Economy & Politics

Prices is inflation coming back?

Euro notes in ATMs: will big inflation come after the crisis?dpa

Anyone who stirs up fear of crashes can easily win over the Germans. Especially when it comes to inflation. Quite a few authors have worked their way through the ECB, which is printing more and more money and which should soon raise prices to new heights. But there has always been one problem in recent years: Central banks never followed suit with key interest rate cuts or government bond purchases. On the contrary: Instead of rising prices, disflation has been observed for years, i.e. falling inflation rates.

Now it is not a crash prophet, but rather the economics professor and long-time employee of the Bank of England, Charles Goodhart, who is writing that inflation could come back. He put forward the thesis before the corona pandemic. Now he reinforces her again. And how. For the coming year, he expects inflation of 5 to 10 percent. This is due to the consequences of the corona pandemic, but above all to the fact that the world is facing major upheavals, according to Goodhart and his co-author Manoj Pradhan.

In your book “The Great Demographic Reversal” you describe that the global trends that caused disflation for years are now reversing. An aging population could therefore lead to a massive increase in inflation in the developed economies. But how exactly is that supposed to work?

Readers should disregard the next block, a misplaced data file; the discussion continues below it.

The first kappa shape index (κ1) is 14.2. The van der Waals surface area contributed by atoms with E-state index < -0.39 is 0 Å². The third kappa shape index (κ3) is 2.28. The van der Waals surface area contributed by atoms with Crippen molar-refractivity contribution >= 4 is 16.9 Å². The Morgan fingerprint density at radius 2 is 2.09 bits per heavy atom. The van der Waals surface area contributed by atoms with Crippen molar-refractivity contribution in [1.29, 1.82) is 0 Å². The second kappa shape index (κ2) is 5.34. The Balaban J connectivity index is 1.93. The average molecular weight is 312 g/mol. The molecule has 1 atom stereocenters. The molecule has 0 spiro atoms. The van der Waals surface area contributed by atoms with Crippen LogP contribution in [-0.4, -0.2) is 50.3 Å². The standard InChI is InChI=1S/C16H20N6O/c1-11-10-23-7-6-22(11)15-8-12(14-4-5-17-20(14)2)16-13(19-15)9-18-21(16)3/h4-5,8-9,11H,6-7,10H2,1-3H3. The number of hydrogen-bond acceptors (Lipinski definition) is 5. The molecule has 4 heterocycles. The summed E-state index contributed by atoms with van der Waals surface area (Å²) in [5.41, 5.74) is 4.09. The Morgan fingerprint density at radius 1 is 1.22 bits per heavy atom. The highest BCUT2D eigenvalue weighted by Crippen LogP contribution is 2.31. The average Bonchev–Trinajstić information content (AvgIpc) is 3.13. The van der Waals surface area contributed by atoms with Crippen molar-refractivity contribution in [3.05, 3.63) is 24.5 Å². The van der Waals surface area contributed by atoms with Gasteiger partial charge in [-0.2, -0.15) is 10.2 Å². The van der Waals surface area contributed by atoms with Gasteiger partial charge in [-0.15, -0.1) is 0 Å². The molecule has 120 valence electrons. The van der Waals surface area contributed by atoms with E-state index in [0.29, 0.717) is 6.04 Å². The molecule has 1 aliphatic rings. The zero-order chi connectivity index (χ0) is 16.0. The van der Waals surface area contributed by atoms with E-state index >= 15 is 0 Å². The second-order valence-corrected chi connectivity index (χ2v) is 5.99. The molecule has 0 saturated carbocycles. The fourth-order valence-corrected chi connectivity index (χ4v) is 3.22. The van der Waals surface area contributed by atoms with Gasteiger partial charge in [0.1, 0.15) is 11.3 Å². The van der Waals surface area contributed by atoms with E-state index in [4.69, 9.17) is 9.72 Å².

Globalization has made inflation go away

Typically, inflation should rise when unemployment falls. Because the fewer people out of work there are on the labor market, the higher wages they can demand. After all, companies with higher wages vie for the best remaining workforce in the market. The companies then pass the higher wage costs on to their customers in the form of price increases. So as unemployment falls, inflation rises.

This connection has not existed for years. One possible cause: globalization. Because in a strongly networked global economy, companies for whom wages at home are too high can relocate all or part of their production abroad or purchase primary products from where they are cheapest. That also depresses prices when domestic unemployment is already low.

You can imagine that on a German machine. For a long time, it no longer only consists of German components, but is often only assembled in Germany. Particularly simple preliminary products such as small metal components often come from China. Their price depends on the Chinese labor market, and the price of the entire machine made from Chinese and German components depends on Chinese and German wages. The more pronounced world trade and value chains are between countries, the more inflation is dependent on the global labor market.

It was precisely this that offered more and more workers over the past 40 years. Trade between the western world and China, but also the collapse of the Soviet Union, flooded the world with cheap labor. More and more women also flocked to the labor market. Wages around the world became even more similar. The result: wages and thus inflation in the western world hardly rose any more, according to Goodhart and Pradhan.

As the world population ages, inflation comes back

But now the trend is reversed. World trade has not only stagnated for years, there is also still no global supply of workers. Worse still, in the tightly knit major economies of China, the United States and Europe, the population is aging. So for fewer and fewer people of working age, there are more and more retirees worldwide.